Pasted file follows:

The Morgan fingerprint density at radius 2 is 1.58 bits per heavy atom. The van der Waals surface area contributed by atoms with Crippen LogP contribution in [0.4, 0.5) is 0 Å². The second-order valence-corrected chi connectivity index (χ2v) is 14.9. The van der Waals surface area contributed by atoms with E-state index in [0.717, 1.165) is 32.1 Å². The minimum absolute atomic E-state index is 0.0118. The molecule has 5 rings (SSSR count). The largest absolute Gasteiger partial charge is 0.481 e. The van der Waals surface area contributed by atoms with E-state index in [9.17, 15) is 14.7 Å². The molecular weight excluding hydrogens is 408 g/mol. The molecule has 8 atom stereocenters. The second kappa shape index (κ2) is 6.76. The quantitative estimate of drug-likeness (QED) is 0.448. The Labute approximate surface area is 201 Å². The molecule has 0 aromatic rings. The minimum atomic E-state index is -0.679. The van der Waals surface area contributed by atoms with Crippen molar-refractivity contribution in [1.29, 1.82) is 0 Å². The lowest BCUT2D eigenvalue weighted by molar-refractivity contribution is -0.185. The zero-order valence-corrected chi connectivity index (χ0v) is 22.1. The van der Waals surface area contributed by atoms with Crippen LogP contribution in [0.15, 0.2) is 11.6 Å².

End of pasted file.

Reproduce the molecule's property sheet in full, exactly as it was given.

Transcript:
The Morgan fingerprint density at radius 2 is 1.58 bits per heavy atom. The van der Waals surface area contributed by atoms with Crippen LogP contribution in [0.4, 0.5) is 0 Å². The second-order valence-corrected chi connectivity index (χ2v) is 14.9. The van der Waals surface area contributed by atoms with E-state index in [0.717, 1.165) is 32.1 Å². The minimum absolute atomic E-state index is 0.0118. The molecule has 5 rings (SSSR count). The largest absolute Gasteiger partial charge is 0.481 e. The van der Waals surface area contributed by atoms with E-state index in [9.17, 15) is 14.7 Å². The molecular weight excluding hydrogens is 408 g/mol. The molecule has 8 atom stereocenters. The second kappa shape index (κ2) is 6.76. The quantitative estimate of drug-likeness (QED) is 0.448. The Labute approximate surface area is 201 Å². The molecule has 0 aromatic rings. The minimum atomic E-state index is -0.679. The van der Waals surface area contributed by atoms with Crippen molar-refractivity contribution in [1.29, 1.82) is 0 Å². The lowest BCUT2D eigenvalue weighted by molar-refractivity contribution is -0.185. The zero-order valence-corrected chi connectivity index (χ0v) is 22.1. The van der Waals surface area contributed by atoms with Crippen LogP contribution in [0.15, 0.2) is 11.6 Å².